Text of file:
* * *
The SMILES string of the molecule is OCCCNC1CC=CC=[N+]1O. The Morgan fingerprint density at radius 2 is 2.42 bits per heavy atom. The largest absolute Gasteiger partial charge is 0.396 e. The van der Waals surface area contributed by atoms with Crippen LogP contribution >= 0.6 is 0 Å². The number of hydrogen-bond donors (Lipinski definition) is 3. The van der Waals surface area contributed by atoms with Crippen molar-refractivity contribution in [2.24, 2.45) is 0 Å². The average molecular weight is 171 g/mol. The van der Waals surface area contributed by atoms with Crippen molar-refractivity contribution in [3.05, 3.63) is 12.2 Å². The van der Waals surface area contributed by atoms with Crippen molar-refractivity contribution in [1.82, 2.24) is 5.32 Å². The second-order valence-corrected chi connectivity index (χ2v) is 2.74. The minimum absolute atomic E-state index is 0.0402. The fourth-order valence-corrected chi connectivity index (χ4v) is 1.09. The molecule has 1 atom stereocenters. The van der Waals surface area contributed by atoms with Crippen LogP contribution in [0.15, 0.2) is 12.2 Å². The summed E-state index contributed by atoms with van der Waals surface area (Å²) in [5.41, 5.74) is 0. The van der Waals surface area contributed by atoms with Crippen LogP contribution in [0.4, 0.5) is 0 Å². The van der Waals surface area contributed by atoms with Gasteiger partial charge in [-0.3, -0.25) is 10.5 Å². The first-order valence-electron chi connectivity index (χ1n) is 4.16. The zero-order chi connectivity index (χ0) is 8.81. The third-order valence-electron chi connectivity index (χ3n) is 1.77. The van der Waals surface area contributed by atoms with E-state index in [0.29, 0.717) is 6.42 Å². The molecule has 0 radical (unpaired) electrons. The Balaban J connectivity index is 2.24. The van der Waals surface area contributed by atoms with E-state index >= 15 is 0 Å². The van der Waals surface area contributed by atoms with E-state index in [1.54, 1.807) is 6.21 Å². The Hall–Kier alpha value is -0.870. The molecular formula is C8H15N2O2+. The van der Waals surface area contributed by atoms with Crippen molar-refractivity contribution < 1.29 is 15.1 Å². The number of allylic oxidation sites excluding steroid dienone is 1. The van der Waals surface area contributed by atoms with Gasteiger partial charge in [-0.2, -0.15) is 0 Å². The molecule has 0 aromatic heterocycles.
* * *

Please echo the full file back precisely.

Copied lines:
The SMILES string of the molecule is OCCCNC1CC=CC=[N+]1O. The Morgan fingerprint density at radius 2 is 2.42 bits per heavy atom. The largest absolute Gasteiger partial charge is 0.396 e. The van der Waals surface area contributed by atoms with Crippen LogP contribution >= 0.6 is 0 Å². The number of hydrogen-bond donors (Lipinski definition) is 3. The van der Waals surface area contributed by atoms with Crippen molar-refractivity contribution in [2.24, 2.45) is 0 Å². The average molecular weight is 171 g/mol. The van der Waals surface area contributed by atoms with Crippen molar-refractivity contribution in [3.05, 3.63) is 12.2 Å². The van der Waals surface area contributed by atoms with Crippen molar-refractivity contribution in [1.82, 2.24) is 5.32 Å². The second-order valence-corrected chi connectivity index (χ2v) is 2.74. The minimum absolute atomic E-state index is 0.0402. The fourth-order valence-corrected chi connectivity index (χ4v) is 1.09. The molecule has 1 atom stereocenters. The van der Waals surface area contributed by atoms with Crippen LogP contribution in [0.15, 0.2) is 12.2 Å². The summed E-state index contributed by atoms with van der Waals surface area (Å²) in [5.41, 5.74) is 0. The van der Waals surface area contributed by atoms with Crippen LogP contribution in [0.4, 0.5) is 0 Å². The van der Waals surface area contributed by atoms with Gasteiger partial charge in [-0.3, -0.25) is 10.5 Å². The first-order valence-electron chi connectivity index (χ1n) is 4.16. The zero-order chi connectivity index (χ0) is 8.81. The third-order valence-electron chi connectivity index (χ3n) is 1.77. The van der Waals surface area contributed by atoms with E-state index in [0.29, 0.717) is 6.42 Å². The molecule has 0 radical (unpaired) electrons. The Balaban J connectivity index is 2.24. The van der Waals surface area contributed by atoms with E-state index >= 15 is 0 Å². The van der Waals surface area contributed by atoms with E-state index in [1.54, 1.807) is 6.21 Å². The Hall–Kier alpha value is -0.870. The molecular formula is C8H15N2O2+. The van der Waals surface area contributed by atoms with Crippen molar-refractivity contribution < 1.29 is 15.1 Å². The number of allylic oxidation sites excluding steroid dienone is 1. The van der Waals surface area contributed by atoms with Gasteiger partial charge in [-0.2, -0.15) is 0 Å². The molecule has 0 aromatic heterocycles.